Last Updated on February 14, 2022
Australian Prime Minister Scott Morrison recently said that Australians are “all responsible for our own health” when asked a question about adverse vaccine reactions during a press conference. After noting that some Australians have died from adverse reactions, a reporter asked Morrison if he believed those people had been properly informed of potential side effects. Morrison responded by defending Australia’s max vaccination program, saying that Australians took the vaccine under their own free will. Morrison’s comments are at odds with actions Australian regional governments have taken, however, as well as his own past statements.
“We’re all responsible for our own health. When it comes to informed consent and giving consent to whatever treatment procedure you may have or I may have, then I’m ultimately responsible for what people do in their health treatment to me, Morrison said. The prime minister then noted that the government funded opportunities for Australians to consult with a physician regarding vaccination. “The informed consent process provides the decision to the individual. That’s the sort of country we live in, people make their own decisions about their own health and their own bodies.”
AUSTRALIA – Scott Morrison on informed Coercion … oops typo, meant consent.
— Bernie's Tweets (@BernieSpofforth) January 23, 2022
In August of 2020, Morrison backed compulsory vaccination. “I would expect it to be as mandatory as you could possibly make it,” Morrison told Melbourne radio station 3AW in an interview. “There are always exemptions for any vaccine on medical grounds, but that should be the only basis,” he continued. “We are talking about a pandemic that has destroyed the global economy and taken the lives of hundreds of thousands all around the world, and over 430 Australians here.”
The prime minister later walked back his comments a year later and said that a mandatory workplace vaccination requirement — similar to Joe Biden’s ill-fated OSHA mandate — was not something his government would be pursuing. The Australian government did mandate vaccines for certain sectors, however, including healthcare.
State and local government did attach employment to vaccination status, however. In Victoria, which is Australia’s second-most populous state, Premier Dan Andrews told workers that they “won’t work” if they refuse to get vaccinated. “Every single authorized worker, whether they be in Melbourne or in regional Victoria, will need to have had at least one dose of a COVID-19 vaccine. That is, if they want to continue working,” Andrews said this past October. A reporter then asked the premier what would happen to workers who opt not to get vaccinated, to which Andrews replied, “Well then they won’t be going to work. It’s very, very simple.”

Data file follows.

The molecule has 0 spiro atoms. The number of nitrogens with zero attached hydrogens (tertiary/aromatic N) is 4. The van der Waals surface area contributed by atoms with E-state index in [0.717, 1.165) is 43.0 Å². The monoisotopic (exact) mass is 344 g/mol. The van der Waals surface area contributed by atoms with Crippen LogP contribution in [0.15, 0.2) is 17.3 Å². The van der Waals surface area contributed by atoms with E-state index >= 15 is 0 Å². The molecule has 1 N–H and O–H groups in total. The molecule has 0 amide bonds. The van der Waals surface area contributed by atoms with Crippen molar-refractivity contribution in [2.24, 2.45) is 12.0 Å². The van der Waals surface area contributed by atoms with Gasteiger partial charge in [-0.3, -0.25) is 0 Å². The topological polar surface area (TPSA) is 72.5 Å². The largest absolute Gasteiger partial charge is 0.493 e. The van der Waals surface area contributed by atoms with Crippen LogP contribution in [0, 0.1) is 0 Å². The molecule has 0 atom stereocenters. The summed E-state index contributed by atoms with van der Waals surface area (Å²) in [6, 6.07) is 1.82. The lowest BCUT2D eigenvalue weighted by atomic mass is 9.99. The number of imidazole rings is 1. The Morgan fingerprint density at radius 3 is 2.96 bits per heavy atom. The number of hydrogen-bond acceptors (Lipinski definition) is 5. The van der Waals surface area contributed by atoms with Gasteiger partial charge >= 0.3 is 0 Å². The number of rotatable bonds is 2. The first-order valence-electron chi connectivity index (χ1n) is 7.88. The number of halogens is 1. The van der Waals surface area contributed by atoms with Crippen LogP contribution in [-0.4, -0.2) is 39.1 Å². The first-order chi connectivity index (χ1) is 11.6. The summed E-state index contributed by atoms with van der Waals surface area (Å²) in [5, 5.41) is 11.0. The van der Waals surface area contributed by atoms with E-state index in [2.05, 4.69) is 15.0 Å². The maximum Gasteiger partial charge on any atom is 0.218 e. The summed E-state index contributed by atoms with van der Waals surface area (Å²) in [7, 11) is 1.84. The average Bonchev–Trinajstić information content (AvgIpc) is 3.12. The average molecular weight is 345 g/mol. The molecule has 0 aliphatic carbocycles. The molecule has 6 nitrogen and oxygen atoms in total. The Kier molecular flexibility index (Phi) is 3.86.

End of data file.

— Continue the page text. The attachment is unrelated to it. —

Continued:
Dan Andrews, Premier of Victoria violating Universal Declaration of #HumanRights Article 23: "Everyone has the right to work, to free choice of employment, to just and favourable conditions of work and to protection against unemployment."
— Know Your Human Rights (@HumanRights4UK) October 1, 2021
“I’m not taking lectures on freedom from people who will hold all of us back,” Andrews continued. “We wanna be free, we’re gonna be free. We’re gonna be open, and the key to that is getting these vaccination numbers up and up and up.”
The premier also said that he “was not looking to exempt anyone” during the same press conference. “We’re gonna have a vaccinated economy and we’re gonna lock some people out, because that is far better than locking everybody down. That is the decision we’ve made.”
The Victoria government conducted brutal crackdowns after massive protests sprouted last summer in response to measures introduced by Andrews and others. As of this writing, unvaccinated Victoria residents are not allowed to enter several businesses, including gyms, restaurants, bars and barber shops. The Victoria government lists a lengthy list of restrictions on unvaccinated citizens, which can be viewed in full here.
Most Australian states boast vaccination rates of over 90%, including Victoria, where the government reports a vaccination rate of 93%.